Real Estate Journalist David Thame explores why Manchester is a Property Hot-Spot

You don’t have to look far to explain Manchester’s reputation as a residential property hot-spot.

There’s just one thing that turbo-charges a residential property market: a growing population. And Manchester’s population is growing fast.

Figures from the government’s Office for National Statistics (published June 2017) show the City of Manchester population at 541,000, up 2 per cent in just twelve months, and up 7 per cent since 2012.

Manchester City Council projects a further rise of 16 per cent by 2025 taking the population to 625,000. That’s 84,000 extra people looking for homes. Many of them will be hoping to roost in the city centre whose population is expected to rise from 50,000 to around 80,000 by 2024. Two thirds of the city centre’s population will be private renters.

City council projections also suggest that Manchester will exceed a target of 2,500 new homes per year by 2017/18, and the following year could be as much as 4,000 new homes – far higher than the circa 1,000 to 1,500 new homes per year delivered between 2010 and 2015.

The story gets better because not only are there more people looking for homes, but those people are getting wealthier.

The surge in housing demand comes as the city’s economy turns in above-trend performances. The Manchester economy is forecast to expand by 2.3 per cent a year between 2017 and 2021 (compared to just 1.9 per cent in Leeds). Even if Brexit turbulence knocks the froth out of the market, above trend growth seems assured. The same is true of employment growth, forecast to rise by 4.5 per cent over the same period (more than double the projection for Leeds).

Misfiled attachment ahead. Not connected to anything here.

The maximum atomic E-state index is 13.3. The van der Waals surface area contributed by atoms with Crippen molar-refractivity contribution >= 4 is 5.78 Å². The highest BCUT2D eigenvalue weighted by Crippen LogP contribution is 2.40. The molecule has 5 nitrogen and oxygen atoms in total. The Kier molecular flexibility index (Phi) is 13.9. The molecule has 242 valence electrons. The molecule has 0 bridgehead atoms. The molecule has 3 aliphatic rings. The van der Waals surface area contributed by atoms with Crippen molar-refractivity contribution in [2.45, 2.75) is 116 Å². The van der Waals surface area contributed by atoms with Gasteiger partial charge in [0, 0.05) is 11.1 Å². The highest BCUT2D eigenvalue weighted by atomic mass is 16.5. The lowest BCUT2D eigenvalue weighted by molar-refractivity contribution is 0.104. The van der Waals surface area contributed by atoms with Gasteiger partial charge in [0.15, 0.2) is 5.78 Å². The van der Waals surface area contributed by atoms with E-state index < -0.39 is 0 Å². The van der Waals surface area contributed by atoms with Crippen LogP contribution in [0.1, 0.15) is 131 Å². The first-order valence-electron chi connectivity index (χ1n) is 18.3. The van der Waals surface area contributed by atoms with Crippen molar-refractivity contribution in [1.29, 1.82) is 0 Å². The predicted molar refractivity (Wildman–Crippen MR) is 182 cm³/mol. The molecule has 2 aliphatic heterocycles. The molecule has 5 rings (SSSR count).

More housing demand from increasingly affluent residents? For developers, Manchester is no-brainer. The consensus is that the current city centre developer pipeline hovers around 7,000 units. There are ten residential schemes over 25 storeys at various stages of construction.

However, new homes take time to build, and the delay helps nudge prices up. Data from Hometrack – which embraces the suburbs as well as the city centre – suggests Manchester house prices rose 6.7 per cent in the last twelve months. This makes UK-wide growth of 4.7 per cent look sluggish.

Manchester house price growth generally out-performs the North West, where JLL predict 18.1 per cent cumulative uplift 2017-2022 and the latest data seems to prove it. City centre sale prices jumped by 15 per cent in 2016. JLL predict a more modest city centre price rise of 7 per cent in 2017 and suggest cumulative growth of 28.2 per cent by 2022.

These rate-of-growth figures are the numbers that matter for investors, whether buy-to-let newbies of the larger international operations. So far they’ve had no reason to complain about rising capital values whilst rental growth easily out-paces alternative investments. Once again, the data varies from consultancy to consultancy, but the trend line is clear: average rents are up 6.9 per cent in 2016, following an 8.5 per cent increase in 2015.

JLL report that at the end of 2016 average rents for one and two bedroom flats in the city centre were circa £875 a month and £1,100 a month. Better properties or those in high-demand blocks command rents from £1,100 to £1,600.


David Thame writes for Estates Gazette and the Manchester Evening News.